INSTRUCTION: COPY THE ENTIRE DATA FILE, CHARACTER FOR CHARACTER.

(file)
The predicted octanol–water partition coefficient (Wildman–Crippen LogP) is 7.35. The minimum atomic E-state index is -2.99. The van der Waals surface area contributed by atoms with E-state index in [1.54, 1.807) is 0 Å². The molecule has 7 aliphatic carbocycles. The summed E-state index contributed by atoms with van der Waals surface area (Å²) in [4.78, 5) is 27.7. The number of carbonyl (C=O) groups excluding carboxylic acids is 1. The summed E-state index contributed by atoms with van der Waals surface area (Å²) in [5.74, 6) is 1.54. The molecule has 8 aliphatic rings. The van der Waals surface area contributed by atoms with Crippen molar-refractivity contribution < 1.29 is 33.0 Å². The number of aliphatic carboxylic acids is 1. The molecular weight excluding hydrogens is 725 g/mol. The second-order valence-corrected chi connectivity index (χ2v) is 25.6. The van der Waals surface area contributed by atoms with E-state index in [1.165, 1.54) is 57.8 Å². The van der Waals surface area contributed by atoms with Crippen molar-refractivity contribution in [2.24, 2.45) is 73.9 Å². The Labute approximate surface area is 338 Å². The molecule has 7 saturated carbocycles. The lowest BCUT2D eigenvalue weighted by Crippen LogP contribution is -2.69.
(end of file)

The predicted octanol–water partition coefficient (Wildman–Crippen LogP) is 7.35. The minimum atomic E-state index is -2.99. The van der Waals surface area contributed by atoms with E-state index in [1.54, 1.807) is 0 Å². The molecule has 7 aliphatic carbocycles. The summed E-state index contributed by atoms with van der Waals surface area (Å²) in [4.78, 5) is 27.7. The number of carbonyl (C=O) groups excluding carboxylic acids is 1. The summed E-state index contributed by atoms with van der Waals surface area (Å²) in [5.74, 6) is 1.54. The molecule has 8 aliphatic rings. The van der Waals surface area contributed by atoms with Crippen molar-refractivity contribution < 1.29 is 33.0 Å². The number of aliphatic carboxylic acids is 1. The molecular weight excluding hydrogens is 725 g/mol. The second-order valence-corrected chi connectivity index (χ2v) is 25.6. The van der Waals surface area contributed by atoms with E-state index in [1.165, 1.54) is 57.8 Å². The van der Waals surface area contributed by atoms with Crippen molar-refractivity contribution in [2.24, 2.45) is 73.9 Å². The Labute approximate surface area is 338 Å². The molecule has 7 saturated carbocycles. The lowest BCUT2D eigenvalue weighted by Crippen LogP contribution is -2.69.